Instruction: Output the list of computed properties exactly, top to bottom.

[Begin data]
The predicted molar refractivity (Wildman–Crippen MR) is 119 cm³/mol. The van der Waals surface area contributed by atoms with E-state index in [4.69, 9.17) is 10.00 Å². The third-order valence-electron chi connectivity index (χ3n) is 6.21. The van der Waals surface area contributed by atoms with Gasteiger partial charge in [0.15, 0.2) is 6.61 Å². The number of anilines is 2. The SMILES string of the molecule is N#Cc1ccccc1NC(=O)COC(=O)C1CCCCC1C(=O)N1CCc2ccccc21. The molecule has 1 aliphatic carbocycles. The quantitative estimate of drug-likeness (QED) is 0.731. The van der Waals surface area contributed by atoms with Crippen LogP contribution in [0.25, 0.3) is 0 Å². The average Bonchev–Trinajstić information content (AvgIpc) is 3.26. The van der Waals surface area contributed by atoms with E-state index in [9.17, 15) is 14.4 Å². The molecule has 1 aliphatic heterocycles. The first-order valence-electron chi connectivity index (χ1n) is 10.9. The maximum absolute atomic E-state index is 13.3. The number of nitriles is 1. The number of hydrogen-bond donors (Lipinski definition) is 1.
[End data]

The predicted molar refractivity (Wildman–Crippen MR) is 119 cm³/mol. The van der Waals surface area contributed by atoms with E-state index in [4.69, 9.17) is 10.00 Å². The third-order valence-electron chi connectivity index (χ3n) is 6.21. The van der Waals surface area contributed by atoms with Gasteiger partial charge in [0.15, 0.2) is 6.61 Å². The number of anilines is 2. The SMILES string of the molecule is N#Cc1ccccc1NC(=O)COC(=O)C1CCCCC1C(=O)N1CCc2ccccc21. The molecule has 1 aliphatic carbocycles. The quantitative estimate of drug-likeness (QED) is 0.731. The van der Waals surface area contributed by atoms with Crippen LogP contribution in [0.25, 0.3) is 0 Å². The average Bonchev–Trinajstić information content (AvgIpc) is 3.26. The van der Waals surface area contributed by atoms with E-state index in [9.17, 15) is 14.4 Å². The molecule has 1 aliphatic heterocycles. The first-order valence-electron chi connectivity index (χ1n) is 10.9. The maximum absolute atomic E-state index is 13.3. The number of nitriles is 1. The number of hydrogen-bond donors (Lipinski definition) is 1.